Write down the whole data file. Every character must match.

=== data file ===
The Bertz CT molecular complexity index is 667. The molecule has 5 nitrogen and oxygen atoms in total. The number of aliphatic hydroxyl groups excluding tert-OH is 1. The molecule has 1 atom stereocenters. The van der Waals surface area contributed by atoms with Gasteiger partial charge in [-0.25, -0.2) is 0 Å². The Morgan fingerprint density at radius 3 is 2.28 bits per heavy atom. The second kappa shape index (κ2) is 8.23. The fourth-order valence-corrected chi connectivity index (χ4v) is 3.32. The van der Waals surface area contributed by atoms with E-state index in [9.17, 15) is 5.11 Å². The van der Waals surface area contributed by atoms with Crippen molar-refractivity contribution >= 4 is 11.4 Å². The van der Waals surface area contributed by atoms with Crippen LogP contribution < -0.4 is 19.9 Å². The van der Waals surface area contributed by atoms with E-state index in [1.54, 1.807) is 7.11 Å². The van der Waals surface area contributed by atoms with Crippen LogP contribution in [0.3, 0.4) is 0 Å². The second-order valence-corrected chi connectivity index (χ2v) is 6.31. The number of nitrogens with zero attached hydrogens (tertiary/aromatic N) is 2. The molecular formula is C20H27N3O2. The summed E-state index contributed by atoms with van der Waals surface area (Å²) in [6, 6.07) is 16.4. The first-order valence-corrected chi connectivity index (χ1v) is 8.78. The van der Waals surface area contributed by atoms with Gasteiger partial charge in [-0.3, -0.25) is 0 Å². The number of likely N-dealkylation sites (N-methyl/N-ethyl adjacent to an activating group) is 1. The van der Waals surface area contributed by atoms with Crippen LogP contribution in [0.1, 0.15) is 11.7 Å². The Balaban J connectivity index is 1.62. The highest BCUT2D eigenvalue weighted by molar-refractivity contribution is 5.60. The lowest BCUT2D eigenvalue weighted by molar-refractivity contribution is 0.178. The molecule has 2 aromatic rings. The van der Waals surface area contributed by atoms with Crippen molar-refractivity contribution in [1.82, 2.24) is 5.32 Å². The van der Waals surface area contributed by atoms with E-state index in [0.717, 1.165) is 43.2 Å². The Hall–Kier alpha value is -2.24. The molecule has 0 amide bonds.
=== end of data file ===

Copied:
The Bertz CT molecular complexity index is 667. The molecule has 5 nitrogen and oxygen atoms in total. The number of aliphatic hydroxyl groups excluding tert-OH is 1. The molecule has 1 atom stereocenters. The van der Waals surface area contributed by atoms with Gasteiger partial charge in [-0.25, -0.2) is 0 Å². The Morgan fingerprint density at radius 3 is 2.28 bits per heavy atom. The second kappa shape index (κ2) is 8.23. The fourth-order valence-corrected chi connectivity index (χ4v) is 3.32. The van der Waals surface area contributed by atoms with E-state index in [9.17, 15) is 5.11 Å². The van der Waals surface area contributed by atoms with Crippen molar-refractivity contribution >= 4 is 11.4 Å². The van der Waals surface area contributed by atoms with Crippen LogP contribution < -0.4 is 19.9 Å². The van der Waals surface area contributed by atoms with E-state index in [1.54, 1.807) is 7.11 Å². The van der Waals surface area contributed by atoms with Crippen LogP contribution in [0.3, 0.4) is 0 Å². The second-order valence-corrected chi connectivity index (χ2v) is 6.31. The number of nitrogens with zero attached hydrogens (tertiary/aromatic N) is 2. The molecular formula is C20H27N3O2. The summed E-state index contributed by atoms with van der Waals surface area (Å²) in [6, 6.07) is 16.4. The first-order valence-corrected chi connectivity index (χ1v) is 8.78. The van der Waals surface area contributed by atoms with Gasteiger partial charge in [-0.3, -0.25) is 0 Å². The number of likely N-dealkylation sites (N-methyl/N-ethyl adjacent to an activating group) is 1. The van der Waals surface area contributed by atoms with Crippen LogP contribution in [0.1, 0.15) is 11.7 Å². The Balaban J connectivity index is 1.62. The highest BCUT2D eigenvalue weighted by molar-refractivity contribution is 5.60. The lowest BCUT2D eigenvalue weighted by molar-refractivity contribution is 0.178. The molecule has 2 aromatic rings. The van der Waals surface area contributed by atoms with Crippen molar-refractivity contribution in [1.82, 2.24) is 5.32 Å². The van der Waals surface area contributed by atoms with E-state index in [0.717, 1.165) is 43.2 Å². The Hall–Kier alpha value is -2.24. The molecule has 0 amide bonds.